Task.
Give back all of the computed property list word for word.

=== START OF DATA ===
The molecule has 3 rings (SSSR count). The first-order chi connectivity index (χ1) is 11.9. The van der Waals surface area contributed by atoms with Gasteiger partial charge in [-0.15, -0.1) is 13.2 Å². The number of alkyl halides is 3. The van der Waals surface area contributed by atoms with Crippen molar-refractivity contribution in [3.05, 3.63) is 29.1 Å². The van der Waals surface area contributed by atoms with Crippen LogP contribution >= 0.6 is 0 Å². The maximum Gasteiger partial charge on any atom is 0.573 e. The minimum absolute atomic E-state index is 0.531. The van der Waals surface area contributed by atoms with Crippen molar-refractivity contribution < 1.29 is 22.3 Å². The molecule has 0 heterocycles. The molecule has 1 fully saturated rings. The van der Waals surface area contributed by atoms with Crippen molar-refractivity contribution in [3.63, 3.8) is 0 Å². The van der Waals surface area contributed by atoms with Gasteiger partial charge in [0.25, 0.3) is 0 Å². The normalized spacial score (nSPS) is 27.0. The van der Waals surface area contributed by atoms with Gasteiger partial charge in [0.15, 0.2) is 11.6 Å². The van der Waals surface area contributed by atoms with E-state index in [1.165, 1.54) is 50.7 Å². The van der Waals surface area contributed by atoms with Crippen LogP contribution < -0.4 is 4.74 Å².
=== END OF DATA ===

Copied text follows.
The molecule has 3 rings (SSSR count). The first-order chi connectivity index (χ1) is 11.9. The van der Waals surface area contributed by atoms with Gasteiger partial charge in [-0.15, -0.1) is 13.2 Å². The number of alkyl halides is 3. The van der Waals surface area contributed by atoms with Crippen molar-refractivity contribution in [3.05, 3.63) is 29.1 Å². The van der Waals surface area contributed by atoms with Crippen LogP contribution >= 0.6 is 0 Å². The maximum Gasteiger partial charge on any atom is 0.573 e. The minimum absolute atomic E-state index is 0.531. The van der Waals surface area contributed by atoms with Crippen molar-refractivity contribution < 1.29 is 22.3 Å². The molecule has 0 heterocycles. The molecule has 1 fully saturated rings. The van der Waals surface area contributed by atoms with Crippen molar-refractivity contribution in [3.63, 3.8) is 0 Å². The van der Waals surface area contributed by atoms with Gasteiger partial charge in [0.25, 0.3) is 0 Å². The normalized spacial score (nSPS) is 27.0. The van der Waals surface area contributed by atoms with Gasteiger partial charge in [0.15, 0.2) is 11.6 Å². The van der Waals surface area contributed by atoms with E-state index in [1.165, 1.54) is 50.7 Å². The van der Waals surface area contributed by atoms with Crippen LogP contribution < -0.4 is 4.74 Å².